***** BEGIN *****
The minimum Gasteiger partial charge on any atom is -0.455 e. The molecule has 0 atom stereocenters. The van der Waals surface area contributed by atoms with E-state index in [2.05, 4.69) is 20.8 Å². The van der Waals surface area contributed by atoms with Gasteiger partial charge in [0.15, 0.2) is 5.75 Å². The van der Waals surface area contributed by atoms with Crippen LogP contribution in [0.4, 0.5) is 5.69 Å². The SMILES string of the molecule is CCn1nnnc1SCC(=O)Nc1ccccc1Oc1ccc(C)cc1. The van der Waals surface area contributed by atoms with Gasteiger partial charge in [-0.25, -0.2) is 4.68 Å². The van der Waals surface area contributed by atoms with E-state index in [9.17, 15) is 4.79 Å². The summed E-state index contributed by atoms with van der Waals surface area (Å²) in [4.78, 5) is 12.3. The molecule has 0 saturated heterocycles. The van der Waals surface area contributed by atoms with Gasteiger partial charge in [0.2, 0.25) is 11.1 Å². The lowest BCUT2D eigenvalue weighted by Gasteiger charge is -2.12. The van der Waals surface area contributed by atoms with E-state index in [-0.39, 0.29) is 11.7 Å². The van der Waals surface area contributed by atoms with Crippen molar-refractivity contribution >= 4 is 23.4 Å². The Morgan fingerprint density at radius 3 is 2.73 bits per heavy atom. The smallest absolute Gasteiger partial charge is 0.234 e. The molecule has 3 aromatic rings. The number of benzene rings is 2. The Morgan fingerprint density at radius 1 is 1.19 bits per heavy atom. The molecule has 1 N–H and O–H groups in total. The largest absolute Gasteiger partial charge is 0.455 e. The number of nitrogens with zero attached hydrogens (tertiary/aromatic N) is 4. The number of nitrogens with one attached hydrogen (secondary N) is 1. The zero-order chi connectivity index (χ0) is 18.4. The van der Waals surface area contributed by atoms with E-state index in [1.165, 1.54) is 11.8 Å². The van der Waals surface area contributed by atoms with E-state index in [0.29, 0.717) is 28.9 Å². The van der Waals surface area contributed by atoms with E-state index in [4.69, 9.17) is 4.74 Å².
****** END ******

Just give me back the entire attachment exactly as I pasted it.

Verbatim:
The minimum Gasteiger partial charge on any atom is -0.455 e. The molecule has 0 atom stereocenters. The van der Waals surface area contributed by atoms with E-state index in [2.05, 4.69) is 20.8 Å². The van der Waals surface area contributed by atoms with Gasteiger partial charge in [0.15, 0.2) is 5.75 Å². The van der Waals surface area contributed by atoms with Crippen LogP contribution in [0.4, 0.5) is 5.69 Å². The SMILES string of the molecule is CCn1nnnc1SCC(=O)Nc1ccccc1Oc1ccc(C)cc1. The van der Waals surface area contributed by atoms with Gasteiger partial charge in [-0.25, -0.2) is 4.68 Å². The van der Waals surface area contributed by atoms with E-state index in [9.17, 15) is 4.79 Å². The summed E-state index contributed by atoms with van der Waals surface area (Å²) in [4.78, 5) is 12.3. The molecule has 0 saturated heterocycles. The van der Waals surface area contributed by atoms with Gasteiger partial charge in [0.2, 0.25) is 11.1 Å². The lowest BCUT2D eigenvalue weighted by Gasteiger charge is -2.12. The van der Waals surface area contributed by atoms with E-state index in [-0.39, 0.29) is 11.7 Å². The van der Waals surface area contributed by atoms with Crippen molar-refractivity contribution >= 4 is 23.4 Å². The Morgan fingerprint density at radius 3 is 2.73 bits per heavy atom. The smallest absolute Gasteiger partial charge is 0.234 e. The molecule has 3 aromatic rings. The number of benzene rings is 2. The Morgan fingerprint density at radius 1 is 1.19 bits per heavy atom. The molecule has 1 N–H and O–H groups in total. The largest absolute Gasteiger partial charge is 0.455 e. The number of nitrogens with zero attached hydrogens (tertiary/aromatic N) is 4. The number of nitrogens with one attached hydrogen (secondary N) is 1. The zero-order chi connectivity index (χ0) is 18.4. The van der Waals surface area contributed by atoms with E-state index in [1.165, 1.54) is 11.8 Å². The van der Waals surface area contributed by atoms with E-state index in [0.29, 0.717) is 28.9 Å². The van der Waals surface area contributed by atoms with E-state index in [4.69, 9.17) is 4.74 Å².